Wandering Stars


“What’s past is prologue,” Shakespeare wrote in The Tempest. Tommy Orange demonstrates the veracity of that line in Wandering Stars, his follow-up to There There, the 2018 debut novel for which he was a Pulitzer finalist. Few literary debuts are as chillingly of-the-moment as There There, which spanned a huge cast of Native American characters and culminated in a tragedy at an Oakland powwow. Orange further explores the lives of some of those characters in this assured continuation.

Orange pulls off a neat sleight of hand in Wandering Stars: He limits the scope by focusing on only a few characters, yet he also expands his narrative by rewinding to the 19th and early 20th centuries to tell the story of ancestors of the Red Feather family.

The book begins with the 1864 Sand Creek Massacre, when the U.S. Army attacked Cheyenne and Arapaho people in present-day Colorado. As Orange puts it, “seven hundred drunken men came at dawn with cannons,” and killed hundreds of Native Americans—a prolongation of “America’s longest war.”

One of the survivors was Jude Star, a mute man sent by train as a prisoner of war to a fortress in St. Augustine, Florida. The man the army chose to run the prison was Richard Henry Pratt. Years later, Pratt founded the Carlisle School, to which Native American parents were forced to send their children to be “taught that everything about being Indian was wrong.” Jude’s son, Charles Star, is enrolled there. By the early 1900s, Charles develops an addiction to laudanum and tries to interview an aging Pratt to learn about his father.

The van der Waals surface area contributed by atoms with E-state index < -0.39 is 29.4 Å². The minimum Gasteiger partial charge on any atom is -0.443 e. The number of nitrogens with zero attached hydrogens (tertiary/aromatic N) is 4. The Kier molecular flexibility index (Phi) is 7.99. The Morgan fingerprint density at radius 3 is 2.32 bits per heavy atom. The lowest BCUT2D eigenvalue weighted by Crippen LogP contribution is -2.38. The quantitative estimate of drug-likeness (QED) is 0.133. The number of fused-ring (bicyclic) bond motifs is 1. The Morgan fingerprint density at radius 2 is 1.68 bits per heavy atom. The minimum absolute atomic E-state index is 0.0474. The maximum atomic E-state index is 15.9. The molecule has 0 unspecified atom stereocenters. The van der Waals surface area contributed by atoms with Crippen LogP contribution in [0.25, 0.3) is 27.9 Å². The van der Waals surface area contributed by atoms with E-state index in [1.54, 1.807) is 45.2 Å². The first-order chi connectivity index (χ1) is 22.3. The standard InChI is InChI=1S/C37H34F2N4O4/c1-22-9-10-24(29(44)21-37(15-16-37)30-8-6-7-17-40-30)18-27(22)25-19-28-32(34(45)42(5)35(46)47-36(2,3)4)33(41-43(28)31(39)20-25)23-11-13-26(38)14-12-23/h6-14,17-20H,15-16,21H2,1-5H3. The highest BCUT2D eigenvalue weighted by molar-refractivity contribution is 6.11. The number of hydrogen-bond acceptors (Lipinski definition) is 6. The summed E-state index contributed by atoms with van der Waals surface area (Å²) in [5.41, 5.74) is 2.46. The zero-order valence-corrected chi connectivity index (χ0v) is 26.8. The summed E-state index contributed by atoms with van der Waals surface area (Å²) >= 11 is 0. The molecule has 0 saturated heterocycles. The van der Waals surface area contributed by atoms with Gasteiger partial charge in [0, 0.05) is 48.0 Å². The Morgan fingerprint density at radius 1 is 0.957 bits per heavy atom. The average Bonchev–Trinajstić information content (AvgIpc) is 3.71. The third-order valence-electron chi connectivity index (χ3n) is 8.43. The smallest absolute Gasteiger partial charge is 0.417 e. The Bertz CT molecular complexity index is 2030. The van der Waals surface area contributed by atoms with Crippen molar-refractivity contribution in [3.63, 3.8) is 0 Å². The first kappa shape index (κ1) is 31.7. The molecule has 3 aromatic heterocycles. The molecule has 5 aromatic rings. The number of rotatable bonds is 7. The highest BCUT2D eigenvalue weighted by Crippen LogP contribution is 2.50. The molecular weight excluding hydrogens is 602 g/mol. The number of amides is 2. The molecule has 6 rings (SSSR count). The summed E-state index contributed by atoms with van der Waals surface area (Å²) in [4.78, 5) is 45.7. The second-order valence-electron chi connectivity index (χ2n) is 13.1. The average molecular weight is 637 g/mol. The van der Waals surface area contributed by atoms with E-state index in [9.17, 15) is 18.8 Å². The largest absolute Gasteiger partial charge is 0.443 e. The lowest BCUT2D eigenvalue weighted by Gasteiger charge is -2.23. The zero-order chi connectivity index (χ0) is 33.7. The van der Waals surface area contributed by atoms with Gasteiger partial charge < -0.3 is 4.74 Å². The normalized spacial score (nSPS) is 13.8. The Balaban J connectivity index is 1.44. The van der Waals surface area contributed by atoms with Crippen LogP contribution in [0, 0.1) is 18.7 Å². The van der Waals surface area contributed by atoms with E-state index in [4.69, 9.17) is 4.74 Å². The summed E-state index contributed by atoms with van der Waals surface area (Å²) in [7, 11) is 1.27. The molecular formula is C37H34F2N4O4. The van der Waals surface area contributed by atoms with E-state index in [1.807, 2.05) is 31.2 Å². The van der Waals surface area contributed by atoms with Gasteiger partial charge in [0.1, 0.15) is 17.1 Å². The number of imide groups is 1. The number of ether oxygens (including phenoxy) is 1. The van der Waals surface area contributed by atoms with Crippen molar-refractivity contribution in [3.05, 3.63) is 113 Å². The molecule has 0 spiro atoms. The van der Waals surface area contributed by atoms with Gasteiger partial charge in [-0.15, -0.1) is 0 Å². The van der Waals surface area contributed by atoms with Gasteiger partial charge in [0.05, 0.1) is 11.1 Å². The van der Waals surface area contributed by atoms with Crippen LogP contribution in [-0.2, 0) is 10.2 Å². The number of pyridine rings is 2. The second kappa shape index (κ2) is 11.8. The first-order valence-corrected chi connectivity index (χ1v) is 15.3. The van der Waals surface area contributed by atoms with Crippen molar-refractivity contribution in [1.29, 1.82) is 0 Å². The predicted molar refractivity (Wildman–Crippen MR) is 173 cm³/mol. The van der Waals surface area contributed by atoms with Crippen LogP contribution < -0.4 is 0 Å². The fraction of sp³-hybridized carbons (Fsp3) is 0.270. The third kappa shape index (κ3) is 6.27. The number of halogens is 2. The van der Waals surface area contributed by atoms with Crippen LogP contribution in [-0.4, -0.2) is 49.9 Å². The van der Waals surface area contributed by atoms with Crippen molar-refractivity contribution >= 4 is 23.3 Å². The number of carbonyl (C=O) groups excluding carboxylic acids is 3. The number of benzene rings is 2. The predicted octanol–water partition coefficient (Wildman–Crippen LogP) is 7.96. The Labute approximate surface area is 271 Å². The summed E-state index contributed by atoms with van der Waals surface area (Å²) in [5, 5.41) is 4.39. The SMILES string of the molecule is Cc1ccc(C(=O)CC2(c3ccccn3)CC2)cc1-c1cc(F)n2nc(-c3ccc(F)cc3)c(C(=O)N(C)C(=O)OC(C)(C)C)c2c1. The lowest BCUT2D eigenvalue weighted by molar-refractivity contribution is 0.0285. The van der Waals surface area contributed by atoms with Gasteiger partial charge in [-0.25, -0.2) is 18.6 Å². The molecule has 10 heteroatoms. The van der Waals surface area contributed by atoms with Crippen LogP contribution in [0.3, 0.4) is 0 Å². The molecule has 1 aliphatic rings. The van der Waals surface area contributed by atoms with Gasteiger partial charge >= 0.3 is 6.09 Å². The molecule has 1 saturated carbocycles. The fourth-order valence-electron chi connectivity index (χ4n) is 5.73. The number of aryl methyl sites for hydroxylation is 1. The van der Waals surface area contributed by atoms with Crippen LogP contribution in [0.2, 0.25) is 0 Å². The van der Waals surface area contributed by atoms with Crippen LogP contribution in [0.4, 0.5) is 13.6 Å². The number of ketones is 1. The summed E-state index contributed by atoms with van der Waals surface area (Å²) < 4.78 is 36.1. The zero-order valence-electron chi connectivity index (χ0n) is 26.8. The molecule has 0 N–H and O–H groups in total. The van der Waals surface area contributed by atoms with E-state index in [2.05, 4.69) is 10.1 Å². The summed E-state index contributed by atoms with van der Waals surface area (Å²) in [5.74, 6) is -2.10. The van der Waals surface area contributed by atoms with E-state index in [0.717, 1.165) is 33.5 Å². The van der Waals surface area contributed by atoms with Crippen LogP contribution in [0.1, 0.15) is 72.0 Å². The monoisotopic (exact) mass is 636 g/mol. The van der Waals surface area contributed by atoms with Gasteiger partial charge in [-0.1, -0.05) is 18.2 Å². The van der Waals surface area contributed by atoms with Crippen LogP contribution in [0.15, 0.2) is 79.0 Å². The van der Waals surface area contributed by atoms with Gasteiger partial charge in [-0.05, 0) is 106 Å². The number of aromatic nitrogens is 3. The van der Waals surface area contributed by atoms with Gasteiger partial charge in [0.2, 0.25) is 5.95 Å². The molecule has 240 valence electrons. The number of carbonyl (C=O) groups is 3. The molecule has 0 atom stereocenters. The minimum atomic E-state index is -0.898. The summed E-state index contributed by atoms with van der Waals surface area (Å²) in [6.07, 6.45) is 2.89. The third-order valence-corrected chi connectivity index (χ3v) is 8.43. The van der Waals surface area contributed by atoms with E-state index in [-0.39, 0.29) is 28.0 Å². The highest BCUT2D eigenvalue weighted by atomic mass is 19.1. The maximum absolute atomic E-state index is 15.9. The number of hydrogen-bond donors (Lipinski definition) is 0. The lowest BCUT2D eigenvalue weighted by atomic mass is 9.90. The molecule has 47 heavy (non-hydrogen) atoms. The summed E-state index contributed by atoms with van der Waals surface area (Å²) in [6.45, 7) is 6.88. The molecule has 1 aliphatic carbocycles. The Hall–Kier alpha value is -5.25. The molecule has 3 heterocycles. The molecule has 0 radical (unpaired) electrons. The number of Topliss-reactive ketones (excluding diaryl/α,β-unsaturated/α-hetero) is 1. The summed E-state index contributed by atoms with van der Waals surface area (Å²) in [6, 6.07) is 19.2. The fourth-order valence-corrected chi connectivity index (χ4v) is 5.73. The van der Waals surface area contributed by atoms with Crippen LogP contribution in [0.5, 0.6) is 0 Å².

The novel then shifts to 2018, when Orvil Red Feather, a survivor of the tragedy in There There, is trying to overcome his injuries and emotional trauma. Like Charles, he turns to drugs, in his case with the help of his friend Sean, whose father sets up a basement lab and starts his own pharmacopeia. He also tries to piece together the story of his Cheyenne family history, although Opal, the great-aunt with whom he and his younger brothers live, isn’t forthcoming about their heritage.

The style of the first part of the book is different from the second, more modern half. If the result feels like two separate books, there’s still much to recommend Wandering Stars, from Orange’s sensitive depiction of Orvil’s path to recovery to the chronicling of important, overlooked moments in the brutal history of America’s treatment of its Indigenous people. As Opal laments, Native Americans have been “consistently dehumanized and misrepresented in the media and in educational institutions.” Wandering Stars is an impassioned censure of that marginalization.

Read Tommy Orange’s essay on the writing of Wandering Stars.

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